In collaboration with Jean-Marc Estaque, cabinetmaker and Meilleur Ouvrier de France, the designer Didier Versavel imagined the “Precious” collection. Startling small volumes faceted wood and fluorescent PMMA. This surprising combination of materials, solid wood and plexiglass fluorescent echoes Meet the master craftsman and designer, between tradition and modernity. The Precious range comes in many variations, center table, empty pocket, magazine rack, lamp ask or lampshade.
Precious Series, by Jean-Marc Estaque and Meilleur Ouvrier, for Didier Versavel
Photography by Marc Mesplié
A satellite view of the meat industry. These photographs are both beautifully abstract and gag inducing once you realise what you are really looking at.
How squishy are your cells? UCLA’s Amy Rowat studies the texture or squishiness of cells. A cell’s texture can actually tell us important information about our health, and even begin to answer long-held questions about diseases like cancer.
The GIF above is a diagram of a microfluidic device (based on a drawing by Amy), which she uses to measure the cell’s softness or malleability.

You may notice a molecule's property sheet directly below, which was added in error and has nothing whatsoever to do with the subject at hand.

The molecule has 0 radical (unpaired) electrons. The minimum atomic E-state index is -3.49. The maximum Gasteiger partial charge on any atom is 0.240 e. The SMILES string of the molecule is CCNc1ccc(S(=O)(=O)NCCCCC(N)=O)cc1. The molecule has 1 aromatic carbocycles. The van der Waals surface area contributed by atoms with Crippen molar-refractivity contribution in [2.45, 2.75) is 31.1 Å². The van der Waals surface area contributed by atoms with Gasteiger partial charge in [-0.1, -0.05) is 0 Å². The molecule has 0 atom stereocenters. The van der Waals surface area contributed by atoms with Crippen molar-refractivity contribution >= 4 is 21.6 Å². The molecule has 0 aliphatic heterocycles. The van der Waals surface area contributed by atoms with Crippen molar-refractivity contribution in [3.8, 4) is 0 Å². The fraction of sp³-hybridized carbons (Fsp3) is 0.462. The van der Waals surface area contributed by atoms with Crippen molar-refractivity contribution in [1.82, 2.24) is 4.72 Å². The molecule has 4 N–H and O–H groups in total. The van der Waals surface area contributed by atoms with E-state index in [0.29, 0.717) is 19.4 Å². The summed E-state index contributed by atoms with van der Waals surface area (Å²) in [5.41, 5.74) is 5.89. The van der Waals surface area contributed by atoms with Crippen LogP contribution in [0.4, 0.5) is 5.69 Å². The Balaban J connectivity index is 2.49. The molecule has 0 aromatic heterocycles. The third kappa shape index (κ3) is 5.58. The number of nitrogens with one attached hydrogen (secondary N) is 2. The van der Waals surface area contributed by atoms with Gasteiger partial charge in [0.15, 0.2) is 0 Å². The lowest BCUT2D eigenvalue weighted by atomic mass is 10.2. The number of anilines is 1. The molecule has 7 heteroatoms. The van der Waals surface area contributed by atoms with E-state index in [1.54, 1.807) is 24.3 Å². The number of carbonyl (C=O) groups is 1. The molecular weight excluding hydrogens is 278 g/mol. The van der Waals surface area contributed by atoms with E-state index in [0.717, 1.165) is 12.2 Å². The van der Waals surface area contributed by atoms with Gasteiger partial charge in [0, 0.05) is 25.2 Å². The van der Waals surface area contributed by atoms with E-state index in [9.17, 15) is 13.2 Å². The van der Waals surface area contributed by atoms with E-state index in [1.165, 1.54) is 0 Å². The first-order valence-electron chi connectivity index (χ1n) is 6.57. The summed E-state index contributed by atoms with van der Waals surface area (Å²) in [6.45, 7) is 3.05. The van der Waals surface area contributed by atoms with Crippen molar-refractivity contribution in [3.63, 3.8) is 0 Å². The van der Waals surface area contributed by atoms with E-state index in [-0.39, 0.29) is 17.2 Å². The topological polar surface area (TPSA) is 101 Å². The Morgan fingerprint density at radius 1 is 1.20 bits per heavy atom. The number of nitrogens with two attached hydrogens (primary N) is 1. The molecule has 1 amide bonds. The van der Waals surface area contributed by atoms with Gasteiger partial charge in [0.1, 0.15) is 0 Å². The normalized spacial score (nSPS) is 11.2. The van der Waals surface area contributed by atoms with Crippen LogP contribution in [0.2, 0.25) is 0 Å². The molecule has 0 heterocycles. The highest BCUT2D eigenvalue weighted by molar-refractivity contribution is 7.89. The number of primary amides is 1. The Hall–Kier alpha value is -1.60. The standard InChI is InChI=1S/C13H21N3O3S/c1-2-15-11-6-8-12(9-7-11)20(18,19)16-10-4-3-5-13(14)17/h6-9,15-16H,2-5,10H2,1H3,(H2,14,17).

From the video:The Squishiness of Cancer Cells→
My own feeling is that science fiction, of all the different forms of literature, is the one that most easily accepts the notion of change. Things are changing very quickly, and any kid who thinks about it knows that the world in which he or she will be a grown-up — which he or she will be helping to run — will be considerably different from this one. Maybe better, maybe worse, but different. Science fiction explores the future world.
I think more and more young people are beginning to feel that science fiction is the kind of literature that a person interested in reality should be reading.
- Isaac Asimov
A while back, I asked why it is that some science fiction is so good at predicting the future. Far and away, the most common answer was because people who read science fiction are then inspired to make that future a reality.
Asimov knew that.
Check out more from his 1983 interview with Dr. Julius Strangepork in Muppets magazine (yes, seriously) at Brain Pickings.
What’s in store for me in the direction i don’t take?
“… the moments when everything is open, when all options are present, and all is undecided – mere destinies unfolding. Our choices shift into one plane of existence, the extension of every path still available, until we pick the red tie instead of the blue; harbor anger instead of compassion; attempt to fix it or break it; and all our possibilities collapse into the singular of what is, rippling outward from the moment of decision to affect our lives in ways unknown… The noise at the back of our mind wondering anxiously, What’s in store for me in the direction I don’t take?”
The Deacon of Darkriver - An old Icelandic ghost story.
There are too few visual interpretations of Icelandic tales around. Support this Kickstarter to make this comic book a reality.
A typical family photoshoot :)